How can you make latex paint flow better?
One of the best ways to help your latex paint flow better is to add a paint conditioner to it, such as Floetrol (one of the most popular brands). When there are issues regarding the way that a paint "flows", it's usually when surfaces such as cabinets, trim, or fine furniture are being painted. The reason is that brush strokes tend to appear on these types of surfaces more easily.
There are also scenarios where environmental conditions are not ideal and paint may not adhere to specific surfaces as well.
Floetrol helps to make oil and water-based paints easier to apply and work with. It also helps to prolong the drying time of the paint. Floetrol can easily be mixed into paint by adding anywhere from 16 to 30 ounces per gallon of latex paint. It's best to start off using small quantities of this conditioner so that you will be able to monitor the viscosity of the paint.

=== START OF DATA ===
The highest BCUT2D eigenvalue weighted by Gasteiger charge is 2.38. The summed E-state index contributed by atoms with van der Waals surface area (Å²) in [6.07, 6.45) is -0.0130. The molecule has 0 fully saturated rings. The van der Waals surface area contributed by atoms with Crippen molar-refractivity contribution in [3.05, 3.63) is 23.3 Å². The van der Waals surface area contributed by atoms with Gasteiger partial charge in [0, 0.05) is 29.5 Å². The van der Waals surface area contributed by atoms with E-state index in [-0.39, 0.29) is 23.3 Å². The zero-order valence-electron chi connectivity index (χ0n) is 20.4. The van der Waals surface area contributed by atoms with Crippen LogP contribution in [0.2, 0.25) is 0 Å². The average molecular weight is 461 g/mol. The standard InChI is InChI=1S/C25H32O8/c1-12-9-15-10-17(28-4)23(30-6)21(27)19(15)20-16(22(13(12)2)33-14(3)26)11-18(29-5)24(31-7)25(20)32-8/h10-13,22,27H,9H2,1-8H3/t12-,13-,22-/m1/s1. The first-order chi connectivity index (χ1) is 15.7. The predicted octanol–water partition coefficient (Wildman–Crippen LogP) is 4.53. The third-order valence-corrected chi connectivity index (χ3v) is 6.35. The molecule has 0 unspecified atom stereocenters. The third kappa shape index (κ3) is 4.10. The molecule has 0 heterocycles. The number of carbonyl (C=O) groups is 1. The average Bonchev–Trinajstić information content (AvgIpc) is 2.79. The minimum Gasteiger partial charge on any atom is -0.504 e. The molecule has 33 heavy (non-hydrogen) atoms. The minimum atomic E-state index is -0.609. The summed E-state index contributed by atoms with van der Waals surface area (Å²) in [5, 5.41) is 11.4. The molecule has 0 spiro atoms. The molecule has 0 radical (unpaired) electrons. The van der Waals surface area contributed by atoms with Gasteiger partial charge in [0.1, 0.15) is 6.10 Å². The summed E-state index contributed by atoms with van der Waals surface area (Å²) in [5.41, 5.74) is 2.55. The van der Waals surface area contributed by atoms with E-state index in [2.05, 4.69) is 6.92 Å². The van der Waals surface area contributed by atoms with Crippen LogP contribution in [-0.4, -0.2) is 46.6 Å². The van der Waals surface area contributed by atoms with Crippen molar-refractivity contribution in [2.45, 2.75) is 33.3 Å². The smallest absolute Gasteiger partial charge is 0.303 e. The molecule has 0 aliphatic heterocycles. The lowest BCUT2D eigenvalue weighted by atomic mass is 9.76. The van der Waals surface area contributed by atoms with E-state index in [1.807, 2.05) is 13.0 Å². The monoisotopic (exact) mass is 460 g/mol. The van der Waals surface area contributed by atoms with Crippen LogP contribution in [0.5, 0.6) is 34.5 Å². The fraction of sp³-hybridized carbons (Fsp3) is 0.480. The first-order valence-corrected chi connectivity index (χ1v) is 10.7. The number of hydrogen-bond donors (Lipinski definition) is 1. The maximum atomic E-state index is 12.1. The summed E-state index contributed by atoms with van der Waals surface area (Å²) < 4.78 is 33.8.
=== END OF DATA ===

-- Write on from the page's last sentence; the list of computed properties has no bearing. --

How do you make latex paint dry slower?
Some paint projects turn out best when the paint dries slower on the surface. But how can you extend the drying time of paint? Well, there are a few things that you can add to latex paint dry slower. Here are the most common ones.
Apply paint conditioner
There are quite a few different brands of paint conditioners available that can extend the drying time of your latex paint. Paint conditioners work well if you are also looking to reduce the appearance of brush strokes on your painting surface to create a more smooth and even finish.
To use paint conditioner, you'll typically need to add about 1 quart or more of the conditioner per gallon of paint. Note that if you use more than this, you may affect the appearance of the paint's finish, or you will need to apply additional coats.
Add water or "thin" the paint
You can also use water to thin latex paint (aka "make it wetter") to slow down its drying time. To do this, you will typically need to add about 1/2 cup of water per gallon of paint. It's important to read the manufacturer's recommendations before attempting to thin out any latex paint, as some paint brands should not be thinned at all.
How do you revive old latex paint?